Cats can be allergic to pine cat litter because of left-over pollens, mold, and dust from the manufacturing process. So, look for excessive grooming, skin irritations, and wheezing sounds.
3. Not Suitable for Automatic Litter Boxes
The good news is that you don’t need special boxes for pine pellets or paper litter. Your regular litter box will do just fine.
The bad news is that you can’t use non-clumping brands in self-cleaning, automatic cat toilet boxes. These types of toilet boxes work with brands that clump into hard particles or use crystal litter.
4. Not All Cats Like Them
Unfortunately, not all cats like the texture of the pellet form. For some cats, the larger pellets are too uncomfortable on the paws.
As vet specialists explain, “Removing soiled, non-clumping litter is often difficult without changing the entire box.” (4) And sometimes urine pools in the bottom of the box, making it hard to clean.
How to Use Cat Litter Pellet?
Using cat litter pellets is a straightforward process:
- If you have never used pellets before, fill the toilet box with one inch of pellets and two inches of your regular clay litter.
- Wait 1-2 weeks and pour two inches of pellets and one inch of clay.
- Finally, fill your cat’s toilet box with three inches of wood pellets.
- When the pellets absorb your cat’s urine, they’ll dissolve into sawdust, while cat poop will be buried or left on top.
How to Clean and Change Cat Litter Pellets
Cleaning and changing cat litter pellets are a bit different comparing cat litter pellets vs litter:
- Scoop the solid waste and dispose of it. Do not flush it!
- To change wood pellet cat litter or paper cat litter, use a litter scoop or a sifting litter tray to separate the sawdust from the dry pellets.
- Return the dry pellets to the box.
- Add fresh pellets.
- Change the entire litter box every four to six weeks or when you think your cat needs clean litter.
Watch this video for a demonstration.
Are Pellets Better Than Clay Litter?
Comparing cat pellets vs clay litter, pellets are better for your cat’s health, they’re better for the environment, and can be cheaper in the long run.
Moreover, non-clumping brands have a better odor-control ability and are made of natural materials, so your cat won’t get exposed to toxic chemicals.
Finally, pellets are easier to dispose of than clay because you can flush the soiled pellets down the toilet without worrying about them clogging your pipes.
And as this Reddit user says, “The difference is amazing. There is no smell, and I hardly have to touch the thing.” (5)
DO CATS LIKE PELLET LITTER?
Some cats like the texture of pellets, while others won’t use pellets because they’re far too coarse for their sensitive paws.
HOW DO YOU SWITCH FROM LITTER TO PELLETS?
To switch, mix one inch of pellets with two inches of your regular litter. Observe your cat for changes in their toilet box habits and continue to decrease the amount of clay litter.
IS PINE OR PAPER LITTER BETTER FOR CATS?
Both pine and paper litters are great eco-friendly options for cats. But wood is better for suppressing urine odors, while paper is easier to clean.
IS PRETTY LITTER BAD FOR THE ENVIRONMENT?
Pretty Litter is a silica gel litter, meaning it’s more eco-friendly than bentonite clay, but not the best since it’s not biodegradable.
Pellets are the clear winner when comparing cat litter vs pellets. They provide outstanding odor control and keep your house relatively dust-free.
While they don’t have the same clumping abilities as clay, pellets are an excellent litter box alternative, even if you have to deal with a bit of a mess from time to time.
What do you think about cat litter vs pellets? Which is better and why? Share your thoughts in the comment section.
- 1 “The Benefits of Natural Litter.” Jackson Galaxy, 29 Sept. 2017, JacksonGalaxy.com Accessed 22 May 2022.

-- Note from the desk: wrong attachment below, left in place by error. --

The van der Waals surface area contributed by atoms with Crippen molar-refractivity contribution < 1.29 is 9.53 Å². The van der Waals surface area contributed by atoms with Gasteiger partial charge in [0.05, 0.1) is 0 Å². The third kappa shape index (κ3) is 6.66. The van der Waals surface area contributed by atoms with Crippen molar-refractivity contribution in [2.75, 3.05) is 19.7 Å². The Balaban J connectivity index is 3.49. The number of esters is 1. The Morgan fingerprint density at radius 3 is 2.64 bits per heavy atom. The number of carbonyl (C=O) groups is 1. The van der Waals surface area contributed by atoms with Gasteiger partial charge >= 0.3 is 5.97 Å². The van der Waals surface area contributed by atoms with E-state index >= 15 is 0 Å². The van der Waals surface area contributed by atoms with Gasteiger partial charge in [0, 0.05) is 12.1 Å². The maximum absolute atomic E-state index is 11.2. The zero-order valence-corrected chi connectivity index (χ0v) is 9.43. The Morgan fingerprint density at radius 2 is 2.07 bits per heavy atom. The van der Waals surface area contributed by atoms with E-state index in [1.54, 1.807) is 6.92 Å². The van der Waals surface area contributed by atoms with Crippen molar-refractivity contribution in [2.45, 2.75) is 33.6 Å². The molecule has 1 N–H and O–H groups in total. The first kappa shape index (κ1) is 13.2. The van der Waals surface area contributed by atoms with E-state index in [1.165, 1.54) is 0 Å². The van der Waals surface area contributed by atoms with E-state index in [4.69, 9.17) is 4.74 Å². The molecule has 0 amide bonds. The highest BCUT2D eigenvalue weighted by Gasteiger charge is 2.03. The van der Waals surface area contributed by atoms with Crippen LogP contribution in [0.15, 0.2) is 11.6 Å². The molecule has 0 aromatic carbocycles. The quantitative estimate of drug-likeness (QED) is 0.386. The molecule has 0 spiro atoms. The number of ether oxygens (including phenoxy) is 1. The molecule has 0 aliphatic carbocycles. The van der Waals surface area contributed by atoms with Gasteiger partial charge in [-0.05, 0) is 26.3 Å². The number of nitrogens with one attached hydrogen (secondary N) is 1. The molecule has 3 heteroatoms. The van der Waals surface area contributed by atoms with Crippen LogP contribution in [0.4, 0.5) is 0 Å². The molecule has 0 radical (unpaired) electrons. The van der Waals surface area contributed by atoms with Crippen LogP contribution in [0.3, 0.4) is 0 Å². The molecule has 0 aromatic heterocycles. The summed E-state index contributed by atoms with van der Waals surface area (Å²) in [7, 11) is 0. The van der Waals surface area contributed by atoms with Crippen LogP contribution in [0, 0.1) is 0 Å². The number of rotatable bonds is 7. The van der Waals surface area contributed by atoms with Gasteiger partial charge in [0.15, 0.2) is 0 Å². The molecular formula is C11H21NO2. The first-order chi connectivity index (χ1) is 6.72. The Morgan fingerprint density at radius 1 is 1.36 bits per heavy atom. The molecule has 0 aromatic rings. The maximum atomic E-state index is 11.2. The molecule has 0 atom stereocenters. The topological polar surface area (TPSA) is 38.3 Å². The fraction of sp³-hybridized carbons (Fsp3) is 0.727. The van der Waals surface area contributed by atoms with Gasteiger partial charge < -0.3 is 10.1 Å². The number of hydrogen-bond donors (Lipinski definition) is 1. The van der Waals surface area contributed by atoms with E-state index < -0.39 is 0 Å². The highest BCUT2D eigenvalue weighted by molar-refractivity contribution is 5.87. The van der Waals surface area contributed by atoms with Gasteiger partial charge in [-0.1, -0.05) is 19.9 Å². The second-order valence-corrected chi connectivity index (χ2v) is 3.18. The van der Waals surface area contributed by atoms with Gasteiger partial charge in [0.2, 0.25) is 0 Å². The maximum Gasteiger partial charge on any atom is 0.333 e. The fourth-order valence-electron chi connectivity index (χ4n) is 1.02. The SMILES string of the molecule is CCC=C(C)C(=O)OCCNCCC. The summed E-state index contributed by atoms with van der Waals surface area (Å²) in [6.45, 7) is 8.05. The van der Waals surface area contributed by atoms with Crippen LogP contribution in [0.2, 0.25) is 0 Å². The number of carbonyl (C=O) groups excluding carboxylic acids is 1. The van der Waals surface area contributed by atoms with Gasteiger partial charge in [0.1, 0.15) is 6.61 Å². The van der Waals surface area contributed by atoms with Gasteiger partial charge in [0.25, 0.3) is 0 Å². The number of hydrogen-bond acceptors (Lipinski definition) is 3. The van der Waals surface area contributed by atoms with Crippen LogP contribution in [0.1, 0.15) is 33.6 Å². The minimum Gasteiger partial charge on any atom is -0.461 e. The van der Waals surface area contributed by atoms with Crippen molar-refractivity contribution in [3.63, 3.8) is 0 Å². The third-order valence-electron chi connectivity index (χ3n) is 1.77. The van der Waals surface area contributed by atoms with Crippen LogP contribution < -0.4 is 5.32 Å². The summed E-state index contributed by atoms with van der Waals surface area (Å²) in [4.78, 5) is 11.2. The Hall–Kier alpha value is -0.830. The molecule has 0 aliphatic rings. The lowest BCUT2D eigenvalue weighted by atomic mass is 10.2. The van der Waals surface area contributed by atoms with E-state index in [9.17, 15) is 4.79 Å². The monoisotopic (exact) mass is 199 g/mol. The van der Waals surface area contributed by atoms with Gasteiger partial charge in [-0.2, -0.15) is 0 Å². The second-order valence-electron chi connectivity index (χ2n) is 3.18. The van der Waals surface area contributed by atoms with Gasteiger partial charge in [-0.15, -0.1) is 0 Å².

- 2 “Eco-Friendly Cat Litter.” Www.petmd.com, Petmd.com Accessed 22 May 2022.
- 3 “Overview of Coal-Tar Products Poisoning – Toxicology.” MSD Veterinary Manual, Msdvetmanual.com Accessed 22 May 2022.
- 4 “What Is the Best Cat Litter? Non-Clumping vs. Clumping Litter.” Www.petmd.com, Petmd.com
- 5 “R/Catcare – Kitty Litter vs Wood Pellets – NO CONTEST.” Reddit, 2018, Reddit.com Accessed 22 May 2022.
Olfa knows how to get things done and has a keen business sense that others admire. She’s always on the go, coming up with new ideas! Her ability to anticipate the needs of her readers and deliver information that they want is what makes CatVills such a success. She loves cuddling her cat Picaciu. He is her inspiration.
Interesting. I’ve never heard of pellets before. The clumping was always an issue with me.
It’s good to be aware of health risks of some types of litter. We use some kind of paper litter.
We would love to use pellets as they smell better, but our cats absolutely refuse, granted they are senior cats so probably not adaptable to change. We’re thinking it’s best to start them as kittens.
I think giving pellets a try would definitely be worth it for the environmental and ease of cleaning aspects.
I have heard about the pellets. I might have to give them a try. Right now we just stick to litter.
This was very informative. My brother has a cat that is picky about litter so I will share this with him.
Such a wonderful article, very informative! Great reference especially to cat owners and lovers like me. Thanks for sharing this with us!
As cat owners, this means we have to accept fact that we have to clean up after them. Thanks for comparing these two carefully.
All I want is for my cats to feel comfortable and have a place to use the bathroom that feels natural. Thanks for the comparisons. I think iL go with clay cat litter
I think there are a lot of ups and downs with both of these. My cats are not to picky on what we use thankfully. I personally love the more natural stuff because it doesn’t smell as bad.
This article is helpful for cat families – great information!
I’ve heard of people who’ve used both and those who stick to litter. I like pellets though.
We’ve always chosen cat litter but it’s good to learn something new about pellets.
My bestie is a cat owner! I need to share this informative article with her 🙂
I’ve never used pellets before. It is interesting to learn some more about them.
That was the best explanation of pros and cons to the different types that I have ever seen!
Thank you for putting all of this information into such an informative post! The comparisons are super helpful! Cats can be so picky!
This is super interacting but the negative for me is that the pellets are more expensive. I already spend a ton and with everything being crazy high right now… I will stick with traditional litter.
This is such a really great and very informative post! Thanks for sharing this information I think my cat would love having pellets
This is interesting, I prefer the pellet since it’s non-toxic and safe to our health